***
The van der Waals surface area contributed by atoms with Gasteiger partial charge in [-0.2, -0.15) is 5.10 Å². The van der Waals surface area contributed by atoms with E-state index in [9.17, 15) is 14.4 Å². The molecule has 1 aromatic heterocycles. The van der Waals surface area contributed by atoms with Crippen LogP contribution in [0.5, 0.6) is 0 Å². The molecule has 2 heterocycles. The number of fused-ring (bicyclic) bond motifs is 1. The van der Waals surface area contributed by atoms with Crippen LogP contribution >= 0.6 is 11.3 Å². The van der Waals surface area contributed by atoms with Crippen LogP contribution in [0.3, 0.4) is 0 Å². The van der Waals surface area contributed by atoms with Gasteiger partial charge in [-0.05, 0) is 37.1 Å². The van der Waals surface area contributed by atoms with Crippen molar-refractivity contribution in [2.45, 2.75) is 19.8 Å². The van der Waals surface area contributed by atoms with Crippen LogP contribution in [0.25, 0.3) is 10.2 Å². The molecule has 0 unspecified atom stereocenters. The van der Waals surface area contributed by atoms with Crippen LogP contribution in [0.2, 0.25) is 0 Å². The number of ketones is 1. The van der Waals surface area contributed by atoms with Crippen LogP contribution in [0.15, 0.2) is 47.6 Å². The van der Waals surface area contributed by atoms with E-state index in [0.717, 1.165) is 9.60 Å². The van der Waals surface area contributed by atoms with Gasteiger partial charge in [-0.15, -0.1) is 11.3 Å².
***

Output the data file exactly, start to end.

The van der Waals surface area contributed by atoms with Gasteiger partial charge in [-0.2, -0.15) is 5.10 Å². The van der Waals surface area contributed by atoms with E-state index in [9.17, 15) is 14.4 Å². The molecule has 1 aromatic heterocycles. The van der Waals surface area contributed by atoms with Crippen LogP contribution in [0.5, 0.6) is 0 Å². The molecule has 2 heterocycles. The number of fused-ring (bicyclic) bond motifs is 1. The van der Waals surface area contributed by atoms with Crippen LogP contribution >= 0.6 is 11.3 Å². The van der Waals surface area contributed by atoms with Crippen LogP contribution in [0.3, 0.4) is 0 Å². The van der Waals surface area contributed by atoms with Gasteiger partial charge in [-0.05, 0) is 37.1 Å². The van der Waals surface area contributed by atoms with Crippen molar-refractivity contribution in [2.45, 2.75) is 19.8 Å². The van der Waals surface area contributed by atoms with Crippen LogP contribution in [0.25, 0.3) is 10.2 Å². The molecule has 0 unspecified atom stereocenters. The van der Waals surface area contributed by atoms with Crippen LogP contribution in [0.2, 0.25) is 0 Å². The number of ketones is 1. The van der Waals surface area contributed by atoms with Crippen LogP contribution in [0.15, 0.2) is 47.6 Å². The van der Waals surface area contributed by atoms with E-state index in [0.717, 1.165) is 9.60 Å². The van der Waals surface area contributed by atoms with Gasteiger partial charge in [-0.15, -0.1) is 11.3 Å².